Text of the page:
About Us

CPRE Herefordshire campaigns for a sustainable future for our beautiful county.  Herefordshire is still one of England's more rural counties.  Its beautiful countryside, interspersed with historic market towns and villages, continues to support a traditional way of life.

Our core work involves working within the planning system to influence the protection of countryside character.  We advise members and non-members on planning issues and frequently comment on landscape issues.

Through reasoned argument and lobbying, we seek to influence public opinion and decision-makers at every level.

The Branch Committee work very hard to ensure that our views are heard where it matters - where the decisions are taken.

If you are interested in ensuring that the CPRE voice is even more effective in helping keep Herefordshire the place that you love and care for, please email us

CPRE Herefordshire made representation regarding the Local Development Framework (LDF) and continues to comment on Herefordshire Council consultations.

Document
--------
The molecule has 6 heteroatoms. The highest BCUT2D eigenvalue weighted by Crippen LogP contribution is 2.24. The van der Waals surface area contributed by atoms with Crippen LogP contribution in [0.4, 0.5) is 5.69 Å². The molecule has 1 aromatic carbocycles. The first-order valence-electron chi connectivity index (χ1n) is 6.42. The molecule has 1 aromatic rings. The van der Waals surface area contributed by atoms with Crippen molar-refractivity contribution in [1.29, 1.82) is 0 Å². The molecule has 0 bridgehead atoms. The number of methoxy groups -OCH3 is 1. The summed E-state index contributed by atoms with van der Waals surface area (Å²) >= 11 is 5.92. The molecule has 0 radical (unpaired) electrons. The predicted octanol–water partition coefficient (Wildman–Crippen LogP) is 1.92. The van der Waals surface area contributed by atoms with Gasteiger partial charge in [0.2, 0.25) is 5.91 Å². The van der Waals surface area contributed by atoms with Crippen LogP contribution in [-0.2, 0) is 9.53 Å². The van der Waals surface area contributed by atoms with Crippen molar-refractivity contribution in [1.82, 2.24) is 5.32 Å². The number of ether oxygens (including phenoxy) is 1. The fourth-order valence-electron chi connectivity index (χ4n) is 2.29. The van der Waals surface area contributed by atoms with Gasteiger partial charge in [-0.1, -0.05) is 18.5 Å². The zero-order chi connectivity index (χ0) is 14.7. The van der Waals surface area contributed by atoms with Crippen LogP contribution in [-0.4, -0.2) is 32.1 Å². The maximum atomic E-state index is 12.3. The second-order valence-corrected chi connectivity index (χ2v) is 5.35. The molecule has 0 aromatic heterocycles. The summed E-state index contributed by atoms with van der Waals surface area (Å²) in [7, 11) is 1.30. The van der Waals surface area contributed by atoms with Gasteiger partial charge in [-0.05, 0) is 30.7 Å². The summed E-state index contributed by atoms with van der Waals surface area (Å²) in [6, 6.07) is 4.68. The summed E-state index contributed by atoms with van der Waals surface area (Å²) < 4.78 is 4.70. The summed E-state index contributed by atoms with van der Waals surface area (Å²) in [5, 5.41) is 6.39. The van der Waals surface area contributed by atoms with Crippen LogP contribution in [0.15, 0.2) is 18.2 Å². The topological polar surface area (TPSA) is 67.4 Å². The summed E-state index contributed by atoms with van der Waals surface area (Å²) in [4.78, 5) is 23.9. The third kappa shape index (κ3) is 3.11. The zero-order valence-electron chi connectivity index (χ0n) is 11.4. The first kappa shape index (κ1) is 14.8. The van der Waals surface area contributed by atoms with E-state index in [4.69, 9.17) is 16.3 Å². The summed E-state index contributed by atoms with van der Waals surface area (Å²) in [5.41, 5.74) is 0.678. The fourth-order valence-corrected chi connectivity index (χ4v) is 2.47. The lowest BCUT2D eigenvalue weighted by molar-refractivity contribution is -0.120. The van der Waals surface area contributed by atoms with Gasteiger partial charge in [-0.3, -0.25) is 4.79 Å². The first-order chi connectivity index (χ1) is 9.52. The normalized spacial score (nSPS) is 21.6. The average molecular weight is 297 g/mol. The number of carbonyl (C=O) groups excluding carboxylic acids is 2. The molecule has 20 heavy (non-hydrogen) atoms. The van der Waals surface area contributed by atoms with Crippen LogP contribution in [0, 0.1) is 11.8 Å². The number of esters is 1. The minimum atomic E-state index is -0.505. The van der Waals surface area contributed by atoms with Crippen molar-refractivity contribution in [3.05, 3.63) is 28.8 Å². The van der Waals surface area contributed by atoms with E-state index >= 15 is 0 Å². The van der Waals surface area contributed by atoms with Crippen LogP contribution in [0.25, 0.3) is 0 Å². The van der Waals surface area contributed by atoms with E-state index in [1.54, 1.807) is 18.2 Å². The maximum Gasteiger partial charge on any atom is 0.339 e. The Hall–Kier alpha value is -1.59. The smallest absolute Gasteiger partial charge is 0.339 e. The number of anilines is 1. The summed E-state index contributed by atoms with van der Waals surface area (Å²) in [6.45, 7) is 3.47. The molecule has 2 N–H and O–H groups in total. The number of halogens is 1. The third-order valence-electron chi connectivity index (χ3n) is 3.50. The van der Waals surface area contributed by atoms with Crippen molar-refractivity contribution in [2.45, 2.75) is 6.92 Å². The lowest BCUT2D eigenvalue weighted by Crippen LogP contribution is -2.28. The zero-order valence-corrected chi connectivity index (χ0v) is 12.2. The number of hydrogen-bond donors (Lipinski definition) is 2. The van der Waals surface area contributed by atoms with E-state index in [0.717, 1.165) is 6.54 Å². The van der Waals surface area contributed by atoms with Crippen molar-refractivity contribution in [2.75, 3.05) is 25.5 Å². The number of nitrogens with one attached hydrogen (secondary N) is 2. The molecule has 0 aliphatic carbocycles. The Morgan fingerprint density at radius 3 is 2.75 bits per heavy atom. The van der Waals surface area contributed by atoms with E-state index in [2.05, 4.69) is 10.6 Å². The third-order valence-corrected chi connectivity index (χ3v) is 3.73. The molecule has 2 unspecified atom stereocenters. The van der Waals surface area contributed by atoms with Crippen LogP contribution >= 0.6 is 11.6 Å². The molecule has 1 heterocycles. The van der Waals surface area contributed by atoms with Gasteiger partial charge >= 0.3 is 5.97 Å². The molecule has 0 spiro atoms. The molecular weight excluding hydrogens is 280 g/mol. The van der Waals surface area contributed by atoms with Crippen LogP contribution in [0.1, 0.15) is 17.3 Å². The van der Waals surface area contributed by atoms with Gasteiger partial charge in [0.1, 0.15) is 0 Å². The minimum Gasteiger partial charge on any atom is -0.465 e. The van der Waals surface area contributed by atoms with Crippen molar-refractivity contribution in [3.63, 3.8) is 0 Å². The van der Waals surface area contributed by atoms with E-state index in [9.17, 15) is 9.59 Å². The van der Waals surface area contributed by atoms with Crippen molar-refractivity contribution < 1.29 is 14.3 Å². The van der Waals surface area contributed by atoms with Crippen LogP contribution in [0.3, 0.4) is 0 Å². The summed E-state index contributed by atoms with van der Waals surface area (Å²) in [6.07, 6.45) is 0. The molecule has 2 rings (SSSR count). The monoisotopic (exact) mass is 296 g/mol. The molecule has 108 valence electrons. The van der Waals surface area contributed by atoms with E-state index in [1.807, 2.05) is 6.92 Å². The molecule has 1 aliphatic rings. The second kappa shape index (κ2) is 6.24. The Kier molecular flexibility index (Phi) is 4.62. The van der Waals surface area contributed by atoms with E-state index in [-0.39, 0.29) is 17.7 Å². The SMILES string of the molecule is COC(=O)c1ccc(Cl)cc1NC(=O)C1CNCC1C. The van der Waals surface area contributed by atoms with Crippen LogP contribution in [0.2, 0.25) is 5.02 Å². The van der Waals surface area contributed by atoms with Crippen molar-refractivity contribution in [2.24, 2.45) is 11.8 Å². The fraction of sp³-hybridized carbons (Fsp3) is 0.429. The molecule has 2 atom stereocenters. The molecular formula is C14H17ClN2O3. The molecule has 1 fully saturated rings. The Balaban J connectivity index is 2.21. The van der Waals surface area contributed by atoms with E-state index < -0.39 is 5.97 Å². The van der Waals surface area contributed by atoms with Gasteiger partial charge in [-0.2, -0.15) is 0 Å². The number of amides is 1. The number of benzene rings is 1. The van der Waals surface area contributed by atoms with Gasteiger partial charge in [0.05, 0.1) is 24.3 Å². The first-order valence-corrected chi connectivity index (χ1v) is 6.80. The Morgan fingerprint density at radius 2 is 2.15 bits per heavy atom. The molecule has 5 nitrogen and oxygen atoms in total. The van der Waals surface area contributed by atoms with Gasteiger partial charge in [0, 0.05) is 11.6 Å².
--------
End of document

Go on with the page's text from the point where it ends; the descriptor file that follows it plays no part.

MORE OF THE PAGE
Read our consultation responses

Read our policies.

We work with other local organisations to prevent development which is inappropriate, unsustainable or damaging to the Herefordshire landscape

Planning, intensive livestock farming, the Hereford bypass and polytunnels are just a few of the issues CPRE Herefordshire volunteers are currently concerned about. Please take some time to explore our website and find out what else we do.

Members, supporters and volunteers are always needed and are most welcome. 

We are an independent charity, with strong links to our national office.

Click here for the HCPRE Branch Constitution.


CPRE Herefordshire Branch Officers:

The History of CPRE Herefordshire

CPRE Herefordshire branch was founded in 1933 and is run by volunteers who are dedicated to protecting this most rural of English counties from being spoiled by inappropriate development.

We value the peace and tranquillity Herefordshire retains but are all too aware of how easily this can be eroded away, as it has in many other parts of England.